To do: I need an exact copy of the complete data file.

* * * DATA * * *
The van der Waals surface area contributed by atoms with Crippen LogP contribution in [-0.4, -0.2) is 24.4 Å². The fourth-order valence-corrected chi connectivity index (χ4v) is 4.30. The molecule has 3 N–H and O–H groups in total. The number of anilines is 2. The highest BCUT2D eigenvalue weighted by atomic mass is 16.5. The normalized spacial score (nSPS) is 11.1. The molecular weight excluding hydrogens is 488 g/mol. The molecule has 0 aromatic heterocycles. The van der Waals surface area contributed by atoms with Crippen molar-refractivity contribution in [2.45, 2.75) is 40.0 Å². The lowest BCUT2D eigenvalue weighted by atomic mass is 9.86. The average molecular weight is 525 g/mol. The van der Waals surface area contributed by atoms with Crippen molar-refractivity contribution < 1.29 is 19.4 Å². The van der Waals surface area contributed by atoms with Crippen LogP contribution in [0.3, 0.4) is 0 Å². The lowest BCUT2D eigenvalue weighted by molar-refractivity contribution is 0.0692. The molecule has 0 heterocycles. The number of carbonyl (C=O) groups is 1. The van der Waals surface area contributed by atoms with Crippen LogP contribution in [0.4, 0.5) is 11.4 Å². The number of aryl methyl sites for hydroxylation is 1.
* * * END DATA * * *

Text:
The van der Waals surface area contributed by atoms with Crippen LogP contribution in [-0.4, -0.2) is 24.4 Å². The fourth-order valence-corrected chi connectivity index (χ4v) is 4.30. The molecule has 3 N–H and O–H groups in total. The number of anilines is 2. The highest BCUT2D eigenvalue weighted by atomic mass is 16.5. The normalized spacial score (nSPS) is 11.1. The molecular weight excluding hydrogens is 488 g/mol. The molecule has 0 aromatic heterocycles. The van der Waals surface area contributed by atoms with Crippen molar-refractivity contribution in [2.45, 2.75) is 40.0 Å². The lowest BCUT2D eigenvalue weighted by atomic mass is 9.86. The average molecular weight is 525 g/mol. The van der Waals surface area contributed by atoms with Crippen molar-refractivity contribution < 1.29 is 19.4 Å². The van der Waals surface area contributed by atoms with Crippen LogP contribution in [0.3, 0.4) is 0 Å². The lowest BCUT2D eigenvalue weighted by molar-refractivity contribution is 0.0692. The molecule has 0 heterocycles. The number of carbonyl (C=O) groups is 1. The van der Waals surface area contributed by atoms with Crippen LogP contribution in [0.4, 0.5) is 11.4 Å². The number of aryl methyl sites for hydroxylation is 1.